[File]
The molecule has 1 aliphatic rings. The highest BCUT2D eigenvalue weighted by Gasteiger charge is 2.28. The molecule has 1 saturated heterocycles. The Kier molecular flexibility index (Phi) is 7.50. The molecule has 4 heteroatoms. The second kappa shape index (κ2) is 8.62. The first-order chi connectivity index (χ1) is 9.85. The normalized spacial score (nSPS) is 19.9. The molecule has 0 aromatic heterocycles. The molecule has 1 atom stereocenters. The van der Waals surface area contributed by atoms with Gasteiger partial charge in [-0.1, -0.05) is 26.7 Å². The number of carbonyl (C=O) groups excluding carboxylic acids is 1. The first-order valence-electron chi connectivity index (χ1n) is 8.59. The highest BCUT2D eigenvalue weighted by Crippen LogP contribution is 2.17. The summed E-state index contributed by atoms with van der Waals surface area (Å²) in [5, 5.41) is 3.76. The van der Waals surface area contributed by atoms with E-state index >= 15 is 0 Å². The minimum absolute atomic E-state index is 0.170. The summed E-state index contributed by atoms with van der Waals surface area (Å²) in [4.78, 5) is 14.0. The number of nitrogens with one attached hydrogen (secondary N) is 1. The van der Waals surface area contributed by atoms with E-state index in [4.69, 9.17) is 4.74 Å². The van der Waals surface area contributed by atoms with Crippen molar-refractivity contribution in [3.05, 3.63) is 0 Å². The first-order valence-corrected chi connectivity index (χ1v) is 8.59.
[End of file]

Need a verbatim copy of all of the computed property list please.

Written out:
The molecule has 1 aliphatic rings. The highest BCUT2D eigenvalue weighted by Gasteiger charge is 2.28. The molecule has 1 saturated heterocycles. The Kier molecular flexibility index (Phi) is 7.50. The molecule has 4 heteroatoms. The second kappa shape index (κ2) is 8.62. The first-order chi connectivity index (χ1) is 9.85. The normalized spacial score (nSPS) is 19.9. The molecule has 0 aromatic heterocycles. The molecule has 1 atom stereocenters. The van der Waals surface area contributed by atoms with Gasteiger partial charge in [-0.1, -0.05) is 26.7 Å². The number of carbonyl (C=O) groups excluding carboxylic acids is 1. The first-order valence-electron chi connectivity index (χ1n) is 8.59. The highest BCUT2D eigenvalue weighted by Crippen LogP contribution is 2.17. The summed E-state index contributed by atoms with van der Waals surface area (Å²) in [5, 5.41) is 3.76. The van der Waals surface area contributed by atoms with E-state index >= 15 is 0 Å². The minimum absolute atomic E-state index is 0.170. The summed E-state index contributed by atoms with van der Waals surface area (Å²) in [4.78, 5) is 14.0. The number of nitrogens with one attached hydrogen (secondary N) is 1. The van der Waals surface area contributed by atoms with E-state index in [4.69, 9.17) is 4.74 Å². The van der Waals surface area contributed by atoms with Crippen molar-refractivity contribution in [3.05, 3.63) is 0 Å². The first-order valence-corrected chi connectivity index (χ1v) is 8.59.